According to the Washington Times, “A Navy F-18 fighter pilot and former Top Gun instructor is publicly warning admirals that retention is beginning to suffer from the military’s relentless social conditioning programs. Cmdr. Guy Snodgrass said sailors are becoming fed-up with the constant emphasis on social issues — an apparent reference to gays in the military, women in combat and ending sexual harassment.”


The Asia Pivot Comes Up Short—Again || Bruce Klingner and Dakota Wood


The U.S. Marine Corps is questioning whether it can implement the Obama Administration’s much-vaunted strategic shift to the Asia-Pacific.

“We are on our way…to a less than a 300-hundred ship Navy,” said General John M. Paxton Jr., assistant commandant of the Marine Corps. “We are on our way to a 175,000-man Marine Corps. Do we have enough people and enough ships to do it?”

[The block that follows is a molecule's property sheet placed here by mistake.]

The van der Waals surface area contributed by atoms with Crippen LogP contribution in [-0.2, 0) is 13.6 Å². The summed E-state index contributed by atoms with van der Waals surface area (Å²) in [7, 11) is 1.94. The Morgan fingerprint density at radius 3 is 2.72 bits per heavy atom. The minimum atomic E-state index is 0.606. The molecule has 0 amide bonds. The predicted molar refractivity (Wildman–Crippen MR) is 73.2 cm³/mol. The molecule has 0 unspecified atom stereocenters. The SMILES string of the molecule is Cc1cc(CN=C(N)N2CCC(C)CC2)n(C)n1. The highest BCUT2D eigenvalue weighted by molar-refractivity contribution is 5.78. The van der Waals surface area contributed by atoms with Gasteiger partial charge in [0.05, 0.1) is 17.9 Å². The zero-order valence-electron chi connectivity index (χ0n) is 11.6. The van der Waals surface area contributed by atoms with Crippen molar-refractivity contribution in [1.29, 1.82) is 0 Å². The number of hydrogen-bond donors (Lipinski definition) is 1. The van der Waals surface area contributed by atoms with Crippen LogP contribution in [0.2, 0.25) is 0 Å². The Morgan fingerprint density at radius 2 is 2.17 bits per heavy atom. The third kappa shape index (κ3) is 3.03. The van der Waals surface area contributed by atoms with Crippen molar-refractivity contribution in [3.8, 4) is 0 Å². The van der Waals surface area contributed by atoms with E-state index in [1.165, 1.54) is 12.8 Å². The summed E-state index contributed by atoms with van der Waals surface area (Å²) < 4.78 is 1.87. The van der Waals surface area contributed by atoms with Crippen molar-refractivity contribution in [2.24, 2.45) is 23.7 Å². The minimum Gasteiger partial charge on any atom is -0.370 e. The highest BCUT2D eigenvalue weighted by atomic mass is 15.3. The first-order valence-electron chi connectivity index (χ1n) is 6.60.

The obvious answer is no. The Marine Corps says it needs 54 amphibious assault ships to do its job. That would be the number needed to deploy three Marine Expeditionary Brigades (MEBs), since each MEB requires 17 ships for a force of 17,500 Marines and all their gear.

Read the full blog post here

Marines prepare for historic African exercise || By Gina Harkins |Courtesy; MILINET

bildeMarines of 1st Battalion, 2nd Marine Regiment, Battalion Landing Team, 24th Marine Expeditionary Unit wait to be extracted by helicopter during a rehearsal of the final exercise at Exercise Africa Lion 2012. This year’s exercise is a scaled-down version in preparation for African Lion 2015, which is slated to be the biggest the continent has ever seen. (Cpl. Tyler Main / Marine Corps)

Marines are back in Morocco for African Lion a year after the local government abruptly canceled the largest annual exercise on the continent, sending hundreds of leathernecks packing, and they’re preparing for next year’s iteration to be the most robust yet.